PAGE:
Loved ones with dementia struggle to find words, form sentences and stay on track with a topic. Eventually, they lose the ability to communicate and may not understand what is being said to them. It is essential that caregivers adapt in order to stay connected.
Realize and accept that it takes lots of patience and understanding to be a dementia caregiver.
A simple touch can communicate warmth, connection, safety and love. This could be through hand holding or a comforting massage.
Create a calm environment, and minimize or eliminate distractions, such as TV.
Use a caring tone of voice and facial expressions. Persons with dementia are sensitive to the emotions of others and may mimic emotions like anger.
Simplify conversations and questions. Allow enough time for the person to understand and to respond.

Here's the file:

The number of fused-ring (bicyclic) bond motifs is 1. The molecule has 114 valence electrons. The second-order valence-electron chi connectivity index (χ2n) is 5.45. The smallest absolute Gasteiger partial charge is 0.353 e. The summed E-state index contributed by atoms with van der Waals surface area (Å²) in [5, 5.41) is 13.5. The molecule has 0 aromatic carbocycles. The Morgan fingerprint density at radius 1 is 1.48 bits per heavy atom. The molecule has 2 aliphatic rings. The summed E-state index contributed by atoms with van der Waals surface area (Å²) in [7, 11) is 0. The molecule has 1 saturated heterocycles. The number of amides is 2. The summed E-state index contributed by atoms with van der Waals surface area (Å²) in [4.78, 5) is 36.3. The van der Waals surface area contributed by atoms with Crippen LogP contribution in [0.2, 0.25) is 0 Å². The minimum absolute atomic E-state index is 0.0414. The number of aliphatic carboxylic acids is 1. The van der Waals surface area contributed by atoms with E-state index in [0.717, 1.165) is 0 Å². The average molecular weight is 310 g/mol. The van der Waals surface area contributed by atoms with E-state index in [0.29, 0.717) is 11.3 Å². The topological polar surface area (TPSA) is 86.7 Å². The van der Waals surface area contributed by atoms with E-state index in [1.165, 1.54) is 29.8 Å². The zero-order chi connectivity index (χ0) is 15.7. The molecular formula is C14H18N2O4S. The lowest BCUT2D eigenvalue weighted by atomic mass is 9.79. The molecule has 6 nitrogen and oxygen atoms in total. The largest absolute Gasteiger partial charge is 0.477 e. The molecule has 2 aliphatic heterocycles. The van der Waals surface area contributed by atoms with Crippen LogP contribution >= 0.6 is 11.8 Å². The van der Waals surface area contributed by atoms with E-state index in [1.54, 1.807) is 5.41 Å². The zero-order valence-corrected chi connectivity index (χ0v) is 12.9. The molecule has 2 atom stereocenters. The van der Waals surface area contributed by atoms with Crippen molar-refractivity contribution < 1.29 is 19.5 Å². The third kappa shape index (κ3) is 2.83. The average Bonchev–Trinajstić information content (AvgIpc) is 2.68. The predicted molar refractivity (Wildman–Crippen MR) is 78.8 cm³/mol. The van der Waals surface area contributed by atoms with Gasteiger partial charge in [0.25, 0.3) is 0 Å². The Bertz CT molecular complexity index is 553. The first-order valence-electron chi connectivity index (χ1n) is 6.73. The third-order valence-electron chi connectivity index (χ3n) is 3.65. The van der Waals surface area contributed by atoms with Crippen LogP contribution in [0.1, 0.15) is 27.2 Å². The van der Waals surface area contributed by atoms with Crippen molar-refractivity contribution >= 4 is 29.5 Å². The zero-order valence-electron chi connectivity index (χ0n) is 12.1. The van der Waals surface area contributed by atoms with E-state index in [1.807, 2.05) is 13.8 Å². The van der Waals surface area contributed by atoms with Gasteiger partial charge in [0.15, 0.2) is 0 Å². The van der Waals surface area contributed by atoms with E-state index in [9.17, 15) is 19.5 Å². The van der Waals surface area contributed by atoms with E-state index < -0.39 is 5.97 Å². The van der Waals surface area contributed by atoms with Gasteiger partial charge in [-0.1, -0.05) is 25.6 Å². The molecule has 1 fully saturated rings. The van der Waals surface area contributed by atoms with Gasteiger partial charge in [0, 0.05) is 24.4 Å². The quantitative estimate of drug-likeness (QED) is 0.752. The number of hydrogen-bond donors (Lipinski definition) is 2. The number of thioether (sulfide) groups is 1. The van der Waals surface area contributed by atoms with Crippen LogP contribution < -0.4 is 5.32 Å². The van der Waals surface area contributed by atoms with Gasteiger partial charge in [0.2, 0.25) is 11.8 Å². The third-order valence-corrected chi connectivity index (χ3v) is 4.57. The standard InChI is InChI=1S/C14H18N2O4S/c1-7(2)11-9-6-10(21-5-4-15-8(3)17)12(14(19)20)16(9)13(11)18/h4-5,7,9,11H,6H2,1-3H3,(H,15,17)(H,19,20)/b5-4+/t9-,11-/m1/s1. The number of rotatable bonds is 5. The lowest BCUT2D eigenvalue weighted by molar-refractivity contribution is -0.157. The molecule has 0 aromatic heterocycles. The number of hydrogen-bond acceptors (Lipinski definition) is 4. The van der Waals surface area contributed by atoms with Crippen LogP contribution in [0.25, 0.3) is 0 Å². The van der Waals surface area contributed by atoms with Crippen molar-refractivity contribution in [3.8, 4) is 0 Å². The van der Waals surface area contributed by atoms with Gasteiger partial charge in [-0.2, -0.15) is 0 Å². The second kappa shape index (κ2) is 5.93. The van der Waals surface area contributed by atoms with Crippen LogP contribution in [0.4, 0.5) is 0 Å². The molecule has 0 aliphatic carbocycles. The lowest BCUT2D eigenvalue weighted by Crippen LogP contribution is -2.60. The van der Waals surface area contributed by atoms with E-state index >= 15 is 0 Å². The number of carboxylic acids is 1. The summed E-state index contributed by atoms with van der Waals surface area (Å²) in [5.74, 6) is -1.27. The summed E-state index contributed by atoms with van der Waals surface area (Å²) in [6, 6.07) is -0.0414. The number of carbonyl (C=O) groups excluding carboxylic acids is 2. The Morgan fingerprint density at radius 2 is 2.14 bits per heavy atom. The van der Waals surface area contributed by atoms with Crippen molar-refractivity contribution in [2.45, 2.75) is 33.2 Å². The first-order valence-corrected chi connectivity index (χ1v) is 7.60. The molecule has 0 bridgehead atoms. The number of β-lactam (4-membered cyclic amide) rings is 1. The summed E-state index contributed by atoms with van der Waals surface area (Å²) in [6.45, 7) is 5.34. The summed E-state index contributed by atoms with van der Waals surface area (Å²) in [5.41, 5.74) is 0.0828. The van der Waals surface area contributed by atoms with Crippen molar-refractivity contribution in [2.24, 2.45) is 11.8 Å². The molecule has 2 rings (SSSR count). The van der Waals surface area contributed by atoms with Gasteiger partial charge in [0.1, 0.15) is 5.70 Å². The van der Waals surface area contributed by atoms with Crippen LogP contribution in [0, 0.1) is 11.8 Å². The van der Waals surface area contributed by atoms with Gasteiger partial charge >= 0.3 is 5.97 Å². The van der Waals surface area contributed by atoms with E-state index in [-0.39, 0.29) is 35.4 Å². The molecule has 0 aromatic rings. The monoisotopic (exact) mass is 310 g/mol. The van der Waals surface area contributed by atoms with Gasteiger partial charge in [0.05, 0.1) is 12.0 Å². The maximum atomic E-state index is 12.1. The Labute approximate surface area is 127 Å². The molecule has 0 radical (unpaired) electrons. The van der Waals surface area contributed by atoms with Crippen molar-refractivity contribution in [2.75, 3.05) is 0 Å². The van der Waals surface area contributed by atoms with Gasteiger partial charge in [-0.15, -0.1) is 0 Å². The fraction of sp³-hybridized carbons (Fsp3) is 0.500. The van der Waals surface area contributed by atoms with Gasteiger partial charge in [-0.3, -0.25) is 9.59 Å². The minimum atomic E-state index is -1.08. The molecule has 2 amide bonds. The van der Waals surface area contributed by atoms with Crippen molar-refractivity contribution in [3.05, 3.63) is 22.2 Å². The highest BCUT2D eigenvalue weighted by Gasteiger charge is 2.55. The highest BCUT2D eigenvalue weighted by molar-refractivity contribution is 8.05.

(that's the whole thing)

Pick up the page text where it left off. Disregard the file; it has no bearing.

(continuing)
Be reassuring if your loved one is having difficulty communicating or understanding.
Use gestures. A gentle touch to the person's arm can help communicate your message.
Persons with dementia often favor food that is soft in texture and sweet in taste.
Sing or play songs throughout the day that evoke pleasant memories. Music can decrease anxiety during personal care tasks, promote relaxation and prevent boredom. Hospice of the Valley is a certified member of Music and Memory™, a nonprofit bringing personalized music to the elderly or infirm.
Use photos, picture books, fond memories, music, or a favorite movie to engage. The focus is less about content and more about appealing to emotion. Provide a balance of calming and stimulating activities to enhance well-being.
Do not act as if the person is unable to understand what is being said. Never talk about the person as though he or she is not present.
Avoid asking the person to recall names, dates or other facts. Not knowing the answer may Be frustrating and embarrassing.
Ask questions that simply require a “yes” or “no” response.
Avoid confrontation, and do not argue. Do not try to correct the person or prove they are wrong about something.